4 Measurements were carried out with the 1.7 MV tandem accelerator of the Cambridge Laboratory for Accelerator Study of Surfaces (CLASS). Due to issues with raising the terminal potential of the accelerator to desired operational values, samples were analyzed with various beam energies and corresponding stopping foil thicknesses depending on the highest terminal potential that was available. An oxygen-16 (O) ion beam of an appropriate energy (4 to 7 MeV) was directed at an angle of 75 degrees to the normal to the surface of the samples. A 2 mm wide curved slit aperture accurately followed the nominal scattering angle of 30 degrees from the incident beam path. An aluminum (Al) stopping foil of an appropriate thickness to stop the highest energy O scattered from the sample was placed after the aperture. A Passivated Implanted Planar Silicon (PIPS) detector was positioned behind the stopping foil. The aperture and active area of the detector defined the detection solid angle of msr. The resolution of the detection electronics was measured using a polonium-210 alpha emitter and has a value of 22 kev FWHM for 5.3 MeV alpha particles. The energy scale was calibrated using the alpha emitter and various stopping foil thicknesses in front of the detector with an error of 200 kev. A summary of the ERD setup is shown in fig. 1. Secondary electrons generated during the measurement were suppressed by a grid surrounding the sample holder biased to -500 V. Thus, the beam dose was measured directly as the charge collected on the sample Concentration Depth Profile Calculation Depth Scale Calculations In each spectrum, the energy axis is related to the integrated energy loss through the various materials that the detected particle passes through. Since the electronic stopping power of a material is proportional to the square of the atomic number of the elements composing that material, ions passing through the W fuzz slow down mainly on the W atoms. The stopping powers of W and Al for O, H, He, and D were calculated using SRIM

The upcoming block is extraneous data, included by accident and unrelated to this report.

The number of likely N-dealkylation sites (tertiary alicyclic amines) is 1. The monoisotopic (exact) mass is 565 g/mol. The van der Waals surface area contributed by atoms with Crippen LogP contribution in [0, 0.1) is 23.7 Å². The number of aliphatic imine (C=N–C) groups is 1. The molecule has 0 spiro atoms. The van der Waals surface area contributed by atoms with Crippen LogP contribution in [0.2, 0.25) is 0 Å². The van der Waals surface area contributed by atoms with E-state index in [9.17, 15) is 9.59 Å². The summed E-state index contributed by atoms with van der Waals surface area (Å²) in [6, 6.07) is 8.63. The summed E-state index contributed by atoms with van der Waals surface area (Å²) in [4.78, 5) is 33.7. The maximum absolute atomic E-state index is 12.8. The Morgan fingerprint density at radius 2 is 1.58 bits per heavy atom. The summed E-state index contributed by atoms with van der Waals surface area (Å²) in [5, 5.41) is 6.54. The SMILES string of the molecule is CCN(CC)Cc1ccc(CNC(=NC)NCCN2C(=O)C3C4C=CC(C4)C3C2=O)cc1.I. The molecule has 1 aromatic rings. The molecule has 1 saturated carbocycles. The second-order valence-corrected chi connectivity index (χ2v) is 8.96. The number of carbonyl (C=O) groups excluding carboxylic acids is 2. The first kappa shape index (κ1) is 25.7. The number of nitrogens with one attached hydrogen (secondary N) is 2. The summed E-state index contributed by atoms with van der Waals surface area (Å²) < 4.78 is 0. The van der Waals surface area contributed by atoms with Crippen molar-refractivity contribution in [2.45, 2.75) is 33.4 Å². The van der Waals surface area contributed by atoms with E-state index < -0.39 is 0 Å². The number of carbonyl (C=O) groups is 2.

5 experimental data. Since each recoiled species has a different energy loss on its way to the detector, the total spectrum has to be broken up into the spectra of the various elements collected. Then each sub spectrum of a species is converted into a volumetric number density versus areal density of W. For each energy channel, the areal density of W representing that channel of linear thickness, τ, is calculated in four steps. First, the energy of the recoiled species as it exits the sample is derived from the detected energy using the known thickness and stopping power of the Al stopping foil. Second, the energy of the incident O ion required to produce a recoiled particle with such an energy upon exiting the sample is calculated by matching the areal density of W required to slow the O ion down from its incident energy to that required to slow the recoiled species down from its recoil energy to its exit energy. Since the collision is elastic, the impacting energy of the O ion is equal to the recoil energy of the detected species multiplied by the forward recoil kinematic factor. Third, the areal density of W required is calculated knowing the energy loss of either the incident O ions or the recoiled species and the stopping power of W. Finally, the areal density of W represented by each energy channel can be realized as the difference between the channels. The linear depth of the layer containing the light elements can only be calculated if the mass density of that layer is known or assumed. For fully developed W fuzz layers, the porosity has been measured to be between 20-80% [4,5] and as much as 90% [6]. Given this large variation in porosity, the linear depth scale can only be computed for a given measurement if the porosity is known for that measurement Concentration Calculations ERD was performed on W unexposed to plasma to measure the background counts of the measurement. Once normalized, a fit to the background was made and subtracted from the normalized spectrum of interest. 4